How CNC Grinding Machines Work
Since the inception of electronic computer controlled machining (ECC) technology, new possibilities have been pursued for taking advantage of this unique, complex and energy-efficient machining method over ever shorter timescales at a consistent high degree of accuracy. Today’s most high-quality CNC electric motor driven grinders are the modern ultramodern CNC grinders. By virtue of their state-of-the-art computer numerical controlled (CNC) programming language, they can perform more complex tasks than their older predecessors. The latest CNC grinders are not only used for abrasive industrial grinding, but also for drilling, reaming, tapping, routing, honing and cleaning as well.
A CNC Grinding Machine is programming to duplicate a precisely controlled cutting operation by accurately positioning the cutting tool in the workplace. This enables the workpiece to be held stationary while the grinding wheels of the CNC machine operate on the workpiece, consistently and repeatedly carving away at the workpiece with virtually no human intervention. In short, the CNC grinding machine provides the basis for a truly robotic production line. In addition, it reduces the amount of man-made errors and waste materials while simultaneously increasing productivity. The result is an increase in profit and/or savings on the part of the business, enabling it to invest that money back into the company.
The CNC Grinding Machine is available in two basic varieties; those powered by electrical motors or those controlled by pneumatic pressure. All CNC grinders employ the same basic technology which is the result of high-speed computer numerical control (CNC) programming. In both cases, the CNC machines use variable range or speed commands to rotate and grind at various speeds and in different directions. However, the type of motor used will vary according to the intended application and the machinery’s capability to execute multiple programs at the same time.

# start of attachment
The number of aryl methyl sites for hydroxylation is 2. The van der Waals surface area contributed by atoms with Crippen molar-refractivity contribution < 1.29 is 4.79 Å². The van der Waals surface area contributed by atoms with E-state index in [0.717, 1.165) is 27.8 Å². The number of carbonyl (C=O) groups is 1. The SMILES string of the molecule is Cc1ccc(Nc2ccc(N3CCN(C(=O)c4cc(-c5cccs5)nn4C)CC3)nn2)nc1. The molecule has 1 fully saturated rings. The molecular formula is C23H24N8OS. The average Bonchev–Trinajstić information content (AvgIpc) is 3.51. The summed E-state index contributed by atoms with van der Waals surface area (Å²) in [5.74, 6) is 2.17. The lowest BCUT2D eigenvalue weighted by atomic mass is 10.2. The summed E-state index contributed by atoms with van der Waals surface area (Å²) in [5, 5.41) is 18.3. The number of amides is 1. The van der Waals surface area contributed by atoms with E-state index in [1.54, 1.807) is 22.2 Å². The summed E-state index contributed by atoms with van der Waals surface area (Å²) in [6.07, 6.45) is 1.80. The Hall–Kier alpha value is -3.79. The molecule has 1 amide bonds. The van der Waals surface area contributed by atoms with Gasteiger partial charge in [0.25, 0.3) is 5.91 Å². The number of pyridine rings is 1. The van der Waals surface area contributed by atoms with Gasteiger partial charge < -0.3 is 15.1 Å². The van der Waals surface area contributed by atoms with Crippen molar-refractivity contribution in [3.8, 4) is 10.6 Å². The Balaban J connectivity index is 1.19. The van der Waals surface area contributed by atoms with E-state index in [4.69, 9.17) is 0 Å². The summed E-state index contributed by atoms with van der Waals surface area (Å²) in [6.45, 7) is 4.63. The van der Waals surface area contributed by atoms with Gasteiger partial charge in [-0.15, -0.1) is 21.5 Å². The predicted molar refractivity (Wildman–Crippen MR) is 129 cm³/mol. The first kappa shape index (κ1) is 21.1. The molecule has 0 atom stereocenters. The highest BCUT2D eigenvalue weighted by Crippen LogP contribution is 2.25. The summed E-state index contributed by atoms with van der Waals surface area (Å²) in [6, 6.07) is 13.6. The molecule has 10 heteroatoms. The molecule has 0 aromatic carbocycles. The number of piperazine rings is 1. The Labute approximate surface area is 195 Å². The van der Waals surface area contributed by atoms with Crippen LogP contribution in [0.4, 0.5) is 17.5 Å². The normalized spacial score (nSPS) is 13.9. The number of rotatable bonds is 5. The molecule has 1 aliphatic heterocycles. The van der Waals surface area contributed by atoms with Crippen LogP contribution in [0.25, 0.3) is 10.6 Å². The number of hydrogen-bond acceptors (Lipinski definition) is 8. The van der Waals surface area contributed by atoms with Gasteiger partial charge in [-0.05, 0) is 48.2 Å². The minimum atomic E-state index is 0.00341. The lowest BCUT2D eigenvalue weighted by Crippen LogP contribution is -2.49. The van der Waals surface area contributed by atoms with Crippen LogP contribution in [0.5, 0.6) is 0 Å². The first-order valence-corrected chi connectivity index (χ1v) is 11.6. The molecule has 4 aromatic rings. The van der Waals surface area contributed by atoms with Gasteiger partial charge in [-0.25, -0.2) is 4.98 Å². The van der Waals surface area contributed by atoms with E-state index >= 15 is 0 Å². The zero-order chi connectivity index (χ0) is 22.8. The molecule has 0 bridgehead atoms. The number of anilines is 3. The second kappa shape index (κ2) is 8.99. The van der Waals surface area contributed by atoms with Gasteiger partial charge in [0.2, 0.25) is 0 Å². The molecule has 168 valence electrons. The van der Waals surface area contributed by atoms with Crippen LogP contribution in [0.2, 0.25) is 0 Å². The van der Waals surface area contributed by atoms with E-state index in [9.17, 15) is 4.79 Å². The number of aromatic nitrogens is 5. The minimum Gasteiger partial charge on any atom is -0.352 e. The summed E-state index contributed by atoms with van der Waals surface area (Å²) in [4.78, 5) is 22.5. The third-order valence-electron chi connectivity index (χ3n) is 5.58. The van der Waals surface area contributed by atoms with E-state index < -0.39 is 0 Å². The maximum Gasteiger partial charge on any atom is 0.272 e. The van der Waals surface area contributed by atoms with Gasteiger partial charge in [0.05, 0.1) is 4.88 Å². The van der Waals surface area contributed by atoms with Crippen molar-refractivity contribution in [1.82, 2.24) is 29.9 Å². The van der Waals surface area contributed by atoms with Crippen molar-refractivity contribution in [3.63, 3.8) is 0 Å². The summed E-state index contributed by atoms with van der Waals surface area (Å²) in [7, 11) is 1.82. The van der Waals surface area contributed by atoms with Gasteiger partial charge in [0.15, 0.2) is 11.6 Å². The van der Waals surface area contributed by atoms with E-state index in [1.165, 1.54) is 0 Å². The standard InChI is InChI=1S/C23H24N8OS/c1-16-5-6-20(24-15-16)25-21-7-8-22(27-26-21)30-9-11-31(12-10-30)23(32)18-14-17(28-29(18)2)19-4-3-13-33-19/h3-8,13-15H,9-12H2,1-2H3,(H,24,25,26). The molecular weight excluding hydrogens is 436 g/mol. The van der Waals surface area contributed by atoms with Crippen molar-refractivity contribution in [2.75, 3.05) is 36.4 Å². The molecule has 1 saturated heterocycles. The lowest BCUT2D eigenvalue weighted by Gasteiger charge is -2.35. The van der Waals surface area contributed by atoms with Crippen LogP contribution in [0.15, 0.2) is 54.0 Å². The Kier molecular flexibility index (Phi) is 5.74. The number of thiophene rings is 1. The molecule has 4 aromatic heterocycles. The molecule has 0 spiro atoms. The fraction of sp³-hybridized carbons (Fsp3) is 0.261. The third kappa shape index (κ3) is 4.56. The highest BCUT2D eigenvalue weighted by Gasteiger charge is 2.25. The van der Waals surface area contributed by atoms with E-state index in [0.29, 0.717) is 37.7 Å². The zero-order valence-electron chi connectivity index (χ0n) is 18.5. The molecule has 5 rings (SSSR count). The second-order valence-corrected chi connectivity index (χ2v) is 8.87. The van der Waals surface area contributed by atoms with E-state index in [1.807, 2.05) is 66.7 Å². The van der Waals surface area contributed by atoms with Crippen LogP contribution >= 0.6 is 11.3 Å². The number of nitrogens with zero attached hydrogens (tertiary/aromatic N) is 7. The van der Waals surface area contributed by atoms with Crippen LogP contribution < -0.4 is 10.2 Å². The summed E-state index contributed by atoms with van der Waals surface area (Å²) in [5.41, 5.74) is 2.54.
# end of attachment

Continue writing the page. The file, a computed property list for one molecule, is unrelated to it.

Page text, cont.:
Although many people mistakenly believe that the CNC grinding machine is suitable only for large industrial production cutters such as furniture pieces and other automotive parts, this is far from the truth. Because the CNC machine is designed to operate at higher speeds and with greater precision than traditional part machining methods, it is often used to manufacture smaller products such as pipes, pipe fittings, car parts, nuts and bolts, among others. Because the CNC system eliminates the majority of manual labor as well as human errors, the CNC machine can be utilized to manufacture an incredibly wide range of products. Some examples of the types of small-scale products produced using the CNC machine technology are: small metal parts such as nuts and bolts; precision bearings; and, in conjunction with a CNC machine, CNC jewelry and computer parts manufacturing processes.
One of the most common uses of the CNC grinding machine is in computer numerical control (CNC) machining operations. Typically, these types of CNC milling machines use a computer program to guide the workpiece along its progress. A computer program will specify precisely how long and in what direction the workpiece should move in order to make the necessary adjustments. The CNC grinding machine allows for the accurate and timely manipulation of workpieces in any environment. Typically, a CNC grinding machine can be programmed to make a one-millimeter-thick piece free from burrs, which are tiny imperfections that occur in CNC machining operations. In addition to producing free of burrs, this enables a computer numerical control (CNC) machine to work in a precise and repetitive manner.
The final component that a CNC grinding machine consists of is a mandrel. This is the piece that holds the workpiece stationary while the CNC grinder operates in its mode. Grinding machines will have a variety of different mandrel configurations, which are used to vary the angle at which the piece is ground. If the CNC grinder has a variable angle system, the operator will enter that number as a command into the computer. The command will specify the maximum grinding diameter that the grinder will hold; if the grinder has a manual holding power, then this command can also be entered into the computer.